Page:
The Special Misogyny Reserved for Mothers
I’m one of the lucky ones in radio. Nobody called my voice whiny (at least not that I heard). Nobody accused me of uptalk or vocal fry — all the insults people tend to hurl at women in broadcasting. No editor told me my ideas were unrelatable. Sure, I had pieces killed, but my editors always explained the reason, and the reason made sense to me.
If you’d asked me back then if I was a feminist, I might’ve shrugged and said, “I don’t know.” To be honest, I thought the word was a bit of an insult.
In 2010, my luck changed. That’s the year I became a mother.
My daughter arrived healthy, but I was injured so severely that I was unable to walk for two months. I spent eight solid weeks on an air mattress because I couldn’t handle the stairs to the bedroom. Here I was with a baby — one I’d wanted very much — but I felt completely unable to care for her. The worst part was, I barely had anybody to talk to about it. Most of my friends hadn’t had babies yet and I didn’t want to scare them.
This is, in part, what led me to start working on a podcast about parenting called “The Longest Shortest Time.” I’ve been making it for eight years now.
I have learned a lot. That parents can be civil with one another on the internet. That naming an episode “Boobs” will make it your most popular one ever. And that there is a special kind of misogyny reserved for mothers.
When I started the show, you couldn’t make a living making a podcast, so I needed to get some episodes on the radio. I sent a sampling to my longtime editor at a big public radio station. He said he was into it but couldn’t get the higher-ups to bite. “It’s weird,” he said sheepishly. “One of them said you sound like a little girl.”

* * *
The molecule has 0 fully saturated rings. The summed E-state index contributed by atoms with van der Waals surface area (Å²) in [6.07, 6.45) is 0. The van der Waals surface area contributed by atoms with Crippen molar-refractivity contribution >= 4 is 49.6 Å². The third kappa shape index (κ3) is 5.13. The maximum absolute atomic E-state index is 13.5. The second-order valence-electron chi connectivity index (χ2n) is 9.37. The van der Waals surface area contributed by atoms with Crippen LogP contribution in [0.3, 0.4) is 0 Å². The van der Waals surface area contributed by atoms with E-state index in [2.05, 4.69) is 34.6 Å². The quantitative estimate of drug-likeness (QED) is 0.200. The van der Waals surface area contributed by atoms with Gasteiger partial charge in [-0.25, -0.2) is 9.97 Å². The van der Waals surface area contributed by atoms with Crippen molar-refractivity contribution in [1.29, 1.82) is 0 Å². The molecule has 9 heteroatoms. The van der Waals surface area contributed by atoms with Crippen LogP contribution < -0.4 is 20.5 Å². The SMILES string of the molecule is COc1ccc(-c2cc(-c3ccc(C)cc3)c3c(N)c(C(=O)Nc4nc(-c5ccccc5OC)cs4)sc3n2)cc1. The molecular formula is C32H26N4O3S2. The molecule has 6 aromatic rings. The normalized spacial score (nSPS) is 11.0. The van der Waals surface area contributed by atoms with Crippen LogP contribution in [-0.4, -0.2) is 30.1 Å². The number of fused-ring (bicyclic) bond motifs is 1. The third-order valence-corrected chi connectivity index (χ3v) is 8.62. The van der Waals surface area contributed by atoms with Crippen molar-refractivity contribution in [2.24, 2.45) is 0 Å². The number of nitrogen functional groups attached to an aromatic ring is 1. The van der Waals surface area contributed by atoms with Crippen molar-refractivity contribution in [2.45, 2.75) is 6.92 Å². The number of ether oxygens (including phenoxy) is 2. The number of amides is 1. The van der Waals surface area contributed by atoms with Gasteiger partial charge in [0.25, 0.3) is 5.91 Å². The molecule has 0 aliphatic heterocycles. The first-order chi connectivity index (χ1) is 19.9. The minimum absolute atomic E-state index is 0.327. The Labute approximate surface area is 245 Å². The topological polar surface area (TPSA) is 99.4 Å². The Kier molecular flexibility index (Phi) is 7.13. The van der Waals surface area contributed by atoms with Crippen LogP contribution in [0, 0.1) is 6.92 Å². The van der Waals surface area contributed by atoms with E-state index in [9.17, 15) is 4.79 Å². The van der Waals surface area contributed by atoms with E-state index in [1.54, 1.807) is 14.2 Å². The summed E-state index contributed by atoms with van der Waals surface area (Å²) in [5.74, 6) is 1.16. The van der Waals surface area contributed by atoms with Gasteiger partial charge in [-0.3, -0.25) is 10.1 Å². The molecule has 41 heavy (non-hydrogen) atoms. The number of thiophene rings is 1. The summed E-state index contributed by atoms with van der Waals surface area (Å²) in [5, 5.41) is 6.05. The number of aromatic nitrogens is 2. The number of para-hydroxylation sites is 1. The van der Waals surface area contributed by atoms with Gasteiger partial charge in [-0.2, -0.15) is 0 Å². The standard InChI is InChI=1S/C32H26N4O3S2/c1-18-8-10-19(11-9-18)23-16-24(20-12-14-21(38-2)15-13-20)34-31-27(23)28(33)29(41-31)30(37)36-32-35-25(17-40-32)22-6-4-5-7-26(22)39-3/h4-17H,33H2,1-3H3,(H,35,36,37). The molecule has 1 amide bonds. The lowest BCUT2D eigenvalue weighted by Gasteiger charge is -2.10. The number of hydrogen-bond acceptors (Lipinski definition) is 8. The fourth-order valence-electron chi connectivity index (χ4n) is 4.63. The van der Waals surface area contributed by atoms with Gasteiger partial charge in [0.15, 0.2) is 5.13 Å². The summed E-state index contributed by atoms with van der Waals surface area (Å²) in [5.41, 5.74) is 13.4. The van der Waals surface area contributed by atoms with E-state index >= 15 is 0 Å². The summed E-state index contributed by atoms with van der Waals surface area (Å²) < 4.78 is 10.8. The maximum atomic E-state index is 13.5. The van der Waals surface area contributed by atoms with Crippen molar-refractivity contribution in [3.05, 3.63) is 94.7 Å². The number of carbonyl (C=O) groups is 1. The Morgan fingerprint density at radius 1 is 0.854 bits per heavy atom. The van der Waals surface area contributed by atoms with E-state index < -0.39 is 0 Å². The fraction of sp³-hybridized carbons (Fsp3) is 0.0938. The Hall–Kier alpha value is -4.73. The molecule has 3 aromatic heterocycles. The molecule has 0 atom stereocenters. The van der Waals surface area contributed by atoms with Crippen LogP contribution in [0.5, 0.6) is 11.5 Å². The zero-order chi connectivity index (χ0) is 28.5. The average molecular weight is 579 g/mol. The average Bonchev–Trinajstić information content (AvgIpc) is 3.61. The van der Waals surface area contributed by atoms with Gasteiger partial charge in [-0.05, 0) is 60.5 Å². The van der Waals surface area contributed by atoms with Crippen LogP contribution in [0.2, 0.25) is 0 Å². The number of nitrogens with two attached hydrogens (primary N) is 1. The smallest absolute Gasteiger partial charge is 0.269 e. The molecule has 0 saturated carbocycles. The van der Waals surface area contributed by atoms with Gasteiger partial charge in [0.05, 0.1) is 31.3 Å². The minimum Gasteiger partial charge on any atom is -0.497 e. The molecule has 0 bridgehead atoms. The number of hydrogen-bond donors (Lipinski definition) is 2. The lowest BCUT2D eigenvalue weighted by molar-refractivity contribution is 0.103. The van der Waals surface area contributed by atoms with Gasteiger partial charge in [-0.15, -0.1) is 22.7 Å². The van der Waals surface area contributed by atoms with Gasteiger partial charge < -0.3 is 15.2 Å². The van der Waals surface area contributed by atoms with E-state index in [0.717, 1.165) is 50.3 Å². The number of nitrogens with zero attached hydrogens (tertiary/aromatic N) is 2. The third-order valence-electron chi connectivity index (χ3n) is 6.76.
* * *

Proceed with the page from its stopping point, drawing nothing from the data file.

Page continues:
Even when I was a little girl, I didn’t sound like a little girl. I listened to the clips again, trying to figure out what seemed little-girlish. The only answer I could come up with, the thing that set this work apart from my previous work, is that I — and the other women I was interviewing — sounded a little emotional. A little angry. A little raw. These are the qualities that supposedly make radio powerful. Was it being mothers that made us sound weak?
I met rejection after rejection. “We’re just not sure there’s enough of an audience for this kind of thing,” an editor said. “This is just too … small,” another said. One guy put it more bluntly: “Who would want to listen to this except for moms?”
So this bias was definitely about moms. But it’s a really ignorant bias to have.
Let’s just imagine it’s true that only moms would ever want to listen to stories about moms. Hooray, you’re in business. Moms are one of the most coveted demographics for advertisers.
But it’s also nonsense to say that stories about moms are not relatable. I don’t hear anyone fretting over whether “99 Percent Invisible” listeners are all architects or “Radiolab” listeners are all scientists. In story-based reporting, this is what we do: We take the specific and we present it in a compelling way, to make other humans connect with it.
I made the show for three years — and raised tens of thousands of dollars on Kickstarter — before big shops got interested. Eventually I was picked up by WNYC and then Stitcher. In the past few years, motherhood has become a boom market, with publishers churning out books on the complicated realities of pregnancy, life with kids, or choosing not to have them at all. But back then, many of the concerns of motherhood still seemed unpopular, if not downright taboo.